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Thursday, May 22, 2003 - Page updated at 12:00 a.m.
Burnie Clark
What's next for Seattle's troubled public-TV station?
The president of Seattle's public-television station abruptly announced his retirement April 17, noting "others may not believe I'm the one to lead the station" through its profound financial problems. [April 18, 2003]

Board meeting
Nickolas Vassily tells the KCTS Board that they should all resign during an emotional public meeting at the station April 25. The station has piled up millions in operating deficits and owes more than $2.8 million to the Public Broadcasting System.
KCTS names interim CEO and president
KCTS-TV has found a short-term solution — in Tacoma. The board of Seattle's beleaguered public television station announced yesterday the immediate appointment of retired Bates Technical College president William "Bill" Mohler as KCTS' new interim CEO and president. [May 06, 2003]

KCTS-TV board gets an earful
Nearly 70 people jammed a quarterly meeting yesterday, demanding vibrant local programs, a board reflecting the community and an end to concealing problems. The board also decided to bring in an outsider to run the station temporarily. [April 25, 2003]

·  E-mail from Burnill Clark to board members, April 2003 [207K PDF]
·  KCTS rental agreement, March 2003 [416K PDF]
·  Excerpt from KCTS budget review by Andersen Consulting [351K PDF]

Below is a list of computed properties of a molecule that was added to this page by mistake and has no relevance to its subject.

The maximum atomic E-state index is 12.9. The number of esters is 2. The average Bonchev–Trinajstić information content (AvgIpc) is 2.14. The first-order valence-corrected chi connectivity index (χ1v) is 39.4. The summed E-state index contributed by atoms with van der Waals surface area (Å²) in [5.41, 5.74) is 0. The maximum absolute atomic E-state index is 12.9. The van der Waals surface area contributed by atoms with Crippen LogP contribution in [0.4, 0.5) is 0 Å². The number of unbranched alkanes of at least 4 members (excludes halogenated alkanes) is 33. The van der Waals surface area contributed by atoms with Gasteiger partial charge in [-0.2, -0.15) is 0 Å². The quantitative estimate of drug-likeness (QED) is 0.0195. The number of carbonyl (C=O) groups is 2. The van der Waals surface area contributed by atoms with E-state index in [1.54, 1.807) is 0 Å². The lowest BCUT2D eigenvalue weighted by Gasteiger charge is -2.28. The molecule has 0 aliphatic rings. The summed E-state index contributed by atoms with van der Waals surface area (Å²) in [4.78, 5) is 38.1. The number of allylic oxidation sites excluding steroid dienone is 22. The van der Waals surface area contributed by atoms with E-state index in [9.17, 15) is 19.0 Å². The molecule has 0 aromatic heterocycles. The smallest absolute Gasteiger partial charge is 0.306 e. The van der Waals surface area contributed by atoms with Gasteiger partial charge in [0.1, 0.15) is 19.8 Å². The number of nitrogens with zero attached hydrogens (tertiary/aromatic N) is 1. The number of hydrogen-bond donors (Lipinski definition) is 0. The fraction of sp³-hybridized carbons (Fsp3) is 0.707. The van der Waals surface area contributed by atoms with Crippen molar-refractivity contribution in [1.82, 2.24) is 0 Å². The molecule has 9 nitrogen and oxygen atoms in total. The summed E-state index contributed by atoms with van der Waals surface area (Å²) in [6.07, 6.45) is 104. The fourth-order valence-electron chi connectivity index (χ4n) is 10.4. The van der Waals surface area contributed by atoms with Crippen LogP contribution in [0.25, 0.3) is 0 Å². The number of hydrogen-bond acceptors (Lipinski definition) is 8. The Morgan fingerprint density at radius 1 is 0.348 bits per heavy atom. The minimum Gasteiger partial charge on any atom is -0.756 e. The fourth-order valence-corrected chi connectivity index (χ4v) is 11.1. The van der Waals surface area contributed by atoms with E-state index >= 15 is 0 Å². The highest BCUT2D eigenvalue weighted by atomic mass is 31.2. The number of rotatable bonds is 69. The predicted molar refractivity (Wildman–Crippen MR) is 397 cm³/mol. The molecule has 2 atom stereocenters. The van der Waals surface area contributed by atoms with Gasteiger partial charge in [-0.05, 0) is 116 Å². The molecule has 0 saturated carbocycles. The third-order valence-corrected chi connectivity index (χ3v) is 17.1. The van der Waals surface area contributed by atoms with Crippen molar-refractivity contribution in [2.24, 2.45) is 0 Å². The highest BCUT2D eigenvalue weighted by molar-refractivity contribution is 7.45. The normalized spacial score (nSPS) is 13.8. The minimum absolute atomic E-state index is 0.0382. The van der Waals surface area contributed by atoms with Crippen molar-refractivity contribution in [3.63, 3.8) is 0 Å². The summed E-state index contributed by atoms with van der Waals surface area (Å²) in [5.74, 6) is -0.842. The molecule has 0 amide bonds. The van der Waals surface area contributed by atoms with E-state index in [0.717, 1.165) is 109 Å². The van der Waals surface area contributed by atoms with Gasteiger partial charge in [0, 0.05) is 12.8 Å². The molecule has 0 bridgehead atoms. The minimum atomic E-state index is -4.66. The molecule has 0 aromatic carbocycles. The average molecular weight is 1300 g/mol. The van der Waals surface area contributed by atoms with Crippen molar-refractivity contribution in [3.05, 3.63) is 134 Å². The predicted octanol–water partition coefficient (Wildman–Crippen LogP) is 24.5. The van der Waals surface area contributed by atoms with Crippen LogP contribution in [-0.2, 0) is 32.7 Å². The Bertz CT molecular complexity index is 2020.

·  KCTS Consolidated Statement of Financial Position, June 2002 [207K PDF]
·  Letter to the KCTS board from "A Concerned Employee," January 2001 [84K PDF]
·  Timeline: The changing fortunes of KCTS [1.2MB PDF]
KCTS board to consider station chief's early exit
The board of Seattle's financially troubled public-television station will decide in a closed session today whether president Burnie Clark will leave within weeks. [April 24, 2003]

Watching other stations might help KCTS recover
Seattle's public-television station is in crisis: deep debt, secretive management, a lack of creative vision and frayed local ties. But crisis also can foster reinvention and revival. [April 20, 2003]

Readers' comments about KCTS
A sampling of readers' opinions about what they want from a public television station and what the KCTS board of directors should do next. [April 20, 2003]

Mike Fancher / Times executive editor
Investigative team already had its eye on troubles at KCTS
KCTS-TV: Who needs it? Seattle Times TV critic Kay McFadden posed the provocative question in a 1999 column. [April 20, 2003]

KCTS Board of Directors
KCTS is governed by an unpaid board of directors who have a fiduciary duty to oversee the station. The board also is charged with representing the public interest. [April 18, 2003]

How public TV works
Congress created the Corporation for Public Broadcasting in 1967 with a purpose: to be "educational, innovative, locally relevant and reflective of America's common values and cultural diversity." [April 18, 2003]

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